Al-Qaeda’s Revenge: The 2004 Madrid Train Bombings tells the story of “3/11”—the March 11, 2004, bombings of commuter trains in Madrid, which killed 191 people and injured more than 1,800. It runs from the development of an al-Qaeda conspiracy in Spain in the 1990s through the formation of the 3/11 bombing network beginning in March 2002, and on through the fallout of the attacks. Fernando Reinares’s account draws on judicial, police, and intelligence documents to which he had privileged access, as well as on personal interviews with officials in Spain and elsewhere. The book’s full analysis links the Madrid bombing to al-Qaeda’s senior leadership and unveils connections between 3/11 and 9/11.

Al-Qaeda’s Revenge, Spain’s counterpart to The 9/11 Commission Report, was a bestseller in Spain.

Fernando Reinares is director of the Program on Global Terrorism at the Elcano Royal Institute, as well as professor of political science and security studies at Universidad Rey Juan Carlos, both in Madrid. He coedited, with Bruce Hoffman, The Evolution of the Global Terrorist Threat: From 9/11 to Osama bin Laden’s Death (Columbia University Press, 2014). He is a Global Fellow of the Wilson Center, where he was a Public Policy Scholar in 2011, and he is also adjunct professor at Georgetown University and American University in Washington, D.C.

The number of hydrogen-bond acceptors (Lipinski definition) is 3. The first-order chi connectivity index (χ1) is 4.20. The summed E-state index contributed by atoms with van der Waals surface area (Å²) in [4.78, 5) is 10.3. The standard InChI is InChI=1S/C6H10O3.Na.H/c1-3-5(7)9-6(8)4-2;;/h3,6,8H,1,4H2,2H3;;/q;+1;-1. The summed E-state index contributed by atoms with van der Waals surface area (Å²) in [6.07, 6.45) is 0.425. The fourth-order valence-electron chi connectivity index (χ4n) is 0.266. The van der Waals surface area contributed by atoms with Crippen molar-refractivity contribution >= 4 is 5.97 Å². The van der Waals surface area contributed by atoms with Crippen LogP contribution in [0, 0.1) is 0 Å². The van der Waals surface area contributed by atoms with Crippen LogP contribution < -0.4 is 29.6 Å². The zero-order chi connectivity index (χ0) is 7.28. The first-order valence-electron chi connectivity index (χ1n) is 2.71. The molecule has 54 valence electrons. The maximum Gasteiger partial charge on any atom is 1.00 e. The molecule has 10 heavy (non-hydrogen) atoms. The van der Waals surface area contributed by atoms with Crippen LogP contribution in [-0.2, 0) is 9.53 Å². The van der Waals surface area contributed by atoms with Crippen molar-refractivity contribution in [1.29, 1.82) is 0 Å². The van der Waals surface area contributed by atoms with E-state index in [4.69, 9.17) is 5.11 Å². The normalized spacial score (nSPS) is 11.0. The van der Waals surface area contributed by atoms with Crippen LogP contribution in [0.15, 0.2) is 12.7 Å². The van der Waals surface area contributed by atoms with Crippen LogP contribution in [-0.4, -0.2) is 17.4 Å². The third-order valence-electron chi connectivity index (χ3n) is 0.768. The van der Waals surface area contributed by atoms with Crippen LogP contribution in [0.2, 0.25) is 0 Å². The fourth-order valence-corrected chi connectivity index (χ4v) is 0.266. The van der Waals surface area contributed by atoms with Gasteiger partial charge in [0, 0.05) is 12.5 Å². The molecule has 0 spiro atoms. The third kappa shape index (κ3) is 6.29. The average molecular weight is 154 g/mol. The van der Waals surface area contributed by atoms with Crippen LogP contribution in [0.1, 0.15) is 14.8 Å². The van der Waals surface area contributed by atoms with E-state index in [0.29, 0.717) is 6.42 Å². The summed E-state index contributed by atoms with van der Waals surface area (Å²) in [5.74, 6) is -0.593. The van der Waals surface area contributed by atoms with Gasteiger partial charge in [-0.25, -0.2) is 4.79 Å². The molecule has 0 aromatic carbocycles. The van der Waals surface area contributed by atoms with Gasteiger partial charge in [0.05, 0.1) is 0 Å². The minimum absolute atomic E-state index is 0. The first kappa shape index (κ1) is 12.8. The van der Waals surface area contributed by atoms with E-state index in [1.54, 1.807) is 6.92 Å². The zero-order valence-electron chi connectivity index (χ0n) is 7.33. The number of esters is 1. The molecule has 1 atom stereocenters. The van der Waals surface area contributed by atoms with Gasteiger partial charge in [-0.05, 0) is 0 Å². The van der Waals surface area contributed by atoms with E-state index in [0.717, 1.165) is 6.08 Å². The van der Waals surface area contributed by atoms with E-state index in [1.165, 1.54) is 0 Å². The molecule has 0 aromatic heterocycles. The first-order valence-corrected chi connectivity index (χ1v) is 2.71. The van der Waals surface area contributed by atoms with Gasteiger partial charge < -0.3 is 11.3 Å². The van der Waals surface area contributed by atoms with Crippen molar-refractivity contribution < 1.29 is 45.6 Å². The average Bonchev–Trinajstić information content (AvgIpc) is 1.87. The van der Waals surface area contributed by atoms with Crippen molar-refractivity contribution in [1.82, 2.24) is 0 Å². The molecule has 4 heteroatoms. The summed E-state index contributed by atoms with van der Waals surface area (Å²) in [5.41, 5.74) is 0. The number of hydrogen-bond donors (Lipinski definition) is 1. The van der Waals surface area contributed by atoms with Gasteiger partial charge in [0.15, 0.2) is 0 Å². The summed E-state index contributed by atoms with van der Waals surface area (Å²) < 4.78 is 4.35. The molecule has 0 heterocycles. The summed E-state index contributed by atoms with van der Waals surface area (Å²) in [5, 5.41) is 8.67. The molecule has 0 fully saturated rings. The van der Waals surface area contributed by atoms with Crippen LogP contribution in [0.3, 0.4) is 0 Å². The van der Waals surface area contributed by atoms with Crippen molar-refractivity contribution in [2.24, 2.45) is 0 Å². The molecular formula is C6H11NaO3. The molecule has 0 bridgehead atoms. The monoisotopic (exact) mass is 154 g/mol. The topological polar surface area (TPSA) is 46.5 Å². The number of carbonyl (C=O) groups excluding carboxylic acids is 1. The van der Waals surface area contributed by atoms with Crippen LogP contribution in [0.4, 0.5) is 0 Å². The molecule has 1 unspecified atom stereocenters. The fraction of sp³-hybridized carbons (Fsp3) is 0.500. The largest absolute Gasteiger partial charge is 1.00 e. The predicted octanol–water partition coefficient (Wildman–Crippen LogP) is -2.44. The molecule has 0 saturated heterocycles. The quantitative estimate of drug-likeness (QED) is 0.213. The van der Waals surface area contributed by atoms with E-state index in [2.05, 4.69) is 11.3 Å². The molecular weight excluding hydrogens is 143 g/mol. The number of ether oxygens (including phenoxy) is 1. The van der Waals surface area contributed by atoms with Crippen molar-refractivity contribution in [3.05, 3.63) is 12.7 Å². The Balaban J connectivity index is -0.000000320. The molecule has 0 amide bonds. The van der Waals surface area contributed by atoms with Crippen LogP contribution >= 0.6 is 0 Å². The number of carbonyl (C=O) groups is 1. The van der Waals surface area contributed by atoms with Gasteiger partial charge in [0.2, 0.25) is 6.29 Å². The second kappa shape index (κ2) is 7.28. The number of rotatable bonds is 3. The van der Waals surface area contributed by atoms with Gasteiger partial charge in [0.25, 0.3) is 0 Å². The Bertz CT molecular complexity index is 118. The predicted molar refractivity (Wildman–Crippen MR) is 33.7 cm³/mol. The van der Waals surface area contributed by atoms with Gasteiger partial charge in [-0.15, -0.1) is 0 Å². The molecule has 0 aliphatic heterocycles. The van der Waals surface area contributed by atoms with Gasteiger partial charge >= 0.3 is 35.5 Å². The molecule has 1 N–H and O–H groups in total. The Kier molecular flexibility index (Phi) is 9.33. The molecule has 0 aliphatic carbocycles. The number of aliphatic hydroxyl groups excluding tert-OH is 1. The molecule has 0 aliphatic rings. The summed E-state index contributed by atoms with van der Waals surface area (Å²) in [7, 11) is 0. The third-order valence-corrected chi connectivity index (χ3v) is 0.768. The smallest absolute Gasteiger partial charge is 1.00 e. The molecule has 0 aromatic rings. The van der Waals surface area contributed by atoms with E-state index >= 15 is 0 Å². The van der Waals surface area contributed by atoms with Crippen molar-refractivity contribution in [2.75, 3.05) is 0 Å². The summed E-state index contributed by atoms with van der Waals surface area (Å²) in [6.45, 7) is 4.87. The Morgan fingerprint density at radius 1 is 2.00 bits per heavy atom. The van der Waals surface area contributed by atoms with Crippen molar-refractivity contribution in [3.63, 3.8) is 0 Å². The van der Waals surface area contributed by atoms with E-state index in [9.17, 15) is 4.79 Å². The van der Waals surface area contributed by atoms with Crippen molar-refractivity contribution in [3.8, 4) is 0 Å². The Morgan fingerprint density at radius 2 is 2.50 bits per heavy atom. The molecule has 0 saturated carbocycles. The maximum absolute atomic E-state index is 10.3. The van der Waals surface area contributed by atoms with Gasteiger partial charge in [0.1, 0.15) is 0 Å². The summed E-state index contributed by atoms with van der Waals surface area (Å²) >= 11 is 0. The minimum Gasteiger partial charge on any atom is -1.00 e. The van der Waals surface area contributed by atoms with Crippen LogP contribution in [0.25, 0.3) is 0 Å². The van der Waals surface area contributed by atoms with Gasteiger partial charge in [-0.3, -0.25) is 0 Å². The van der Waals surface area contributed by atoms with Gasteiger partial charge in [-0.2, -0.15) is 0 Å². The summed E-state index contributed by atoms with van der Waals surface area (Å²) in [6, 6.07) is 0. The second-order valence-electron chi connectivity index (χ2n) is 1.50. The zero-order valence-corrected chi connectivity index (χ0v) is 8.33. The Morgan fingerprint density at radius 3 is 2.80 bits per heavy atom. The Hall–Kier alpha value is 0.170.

“A must-read for counterterrorism authorities and concerned citizens alike.”—Foreign Affairs 

“Essential reading for intelligence and counterterrorism analysts and practitioners.”—Small Wars Journal

“The most rigorous book on the 2004 Madrid train bombings.”—Jorge Dezcallar, former director of the Centro Nacional de Inteligencia (CNI), Spain’s central intelligence agency

“Fernando Reinares likely has written the definitive book on the origins of March 11.”—El País

“The most clear-headed and well-documented book on March 11.”—El Mundo

Al-Qaeda’s Revenge is one of the most important books written on the subject of radical Islamic terrorism in Europe and North America since 9/11. No other book has taken such an in-depth look at the way a plot was conceived and how a conspiracy of plotters came together to execute their plan. This kind of patient reconstruction of a terror attack is a model for intelligence and security services around to the world to emulate to better understand the challenges they face.”—From the foreword by Bruce Riedel, director of the Intelligence Project, Brookings Institution

“It will help educate experts and nonexperts about the operational methods of terrorist organizations. In particular it establishes parallels and comparisons with the September 11 attacks and the 2005 London attacks.”—Luis Bitencourt, National Defense University